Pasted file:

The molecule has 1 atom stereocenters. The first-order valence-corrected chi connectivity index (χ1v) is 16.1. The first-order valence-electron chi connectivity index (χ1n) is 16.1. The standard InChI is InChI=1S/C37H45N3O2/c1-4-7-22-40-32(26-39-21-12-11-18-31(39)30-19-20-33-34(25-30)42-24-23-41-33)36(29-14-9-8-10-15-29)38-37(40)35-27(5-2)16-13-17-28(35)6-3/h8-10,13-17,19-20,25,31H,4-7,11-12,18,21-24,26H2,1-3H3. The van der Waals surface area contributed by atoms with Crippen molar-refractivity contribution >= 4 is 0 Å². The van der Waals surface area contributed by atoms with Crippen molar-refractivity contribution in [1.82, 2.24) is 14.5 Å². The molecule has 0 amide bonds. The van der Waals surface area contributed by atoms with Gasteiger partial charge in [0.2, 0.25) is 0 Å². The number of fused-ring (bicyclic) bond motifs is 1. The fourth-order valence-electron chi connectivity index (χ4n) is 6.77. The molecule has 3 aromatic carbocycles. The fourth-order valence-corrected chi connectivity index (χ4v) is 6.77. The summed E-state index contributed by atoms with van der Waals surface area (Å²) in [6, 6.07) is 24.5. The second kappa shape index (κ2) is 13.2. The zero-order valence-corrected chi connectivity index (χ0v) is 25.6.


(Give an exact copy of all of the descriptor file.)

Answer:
The molecule has 1 atom stereocenters. The first-order valence-corrected chi connectivity index (χ1v) is 16.1. The first-order valence-electron chi connectivity index (χ1n) is 16.1. The standard InChI is InChI=1S/C37H45N3O2/c1-4-7-22-40-32(26-39-21-12-11-18-31(39)30-19-20-33-34(25-30)42-24-23-41-33)36(29-14-9-8-10-15-29)38-37(40)35-27(5-2)16-13-17-28(35)6-3/h8-10,13-17,19-20,25,31H,4-7,11-12,18,21-24,26H2,1-3H3. The van der Waals surface area contributed by atoms with Crippen molar-refractivity contribution >= 4 is 0 Å². The van der Waals surface area contributed by atoms with Crippen molar-refractivity contribution in [1.82, 2.24) is 14.5 Å². The molecule has 0 amide bonds. The van der Waals surface area contributed by atoms with Gasteiger partial charge in [0.2, 0.25) is 0 Å². The number of fused-ring (bicyclic) bond motifs is 1. The fourth-order valence-electron chi connectivity index (χ4n) is 6.77. The molecule has 3 aromatic carbocycles. The fourth-order valence-corrected chi connectivity index (χ4v) is 6.77. The summed E-state index contributed by atoms with van der Waals surface area (Å²) in [6, 6.07) is 24.5. The second kappa shape index (κ2) is 13.2. The zero-order valence-corrected chi connectivity index (χ0v) is 25.6.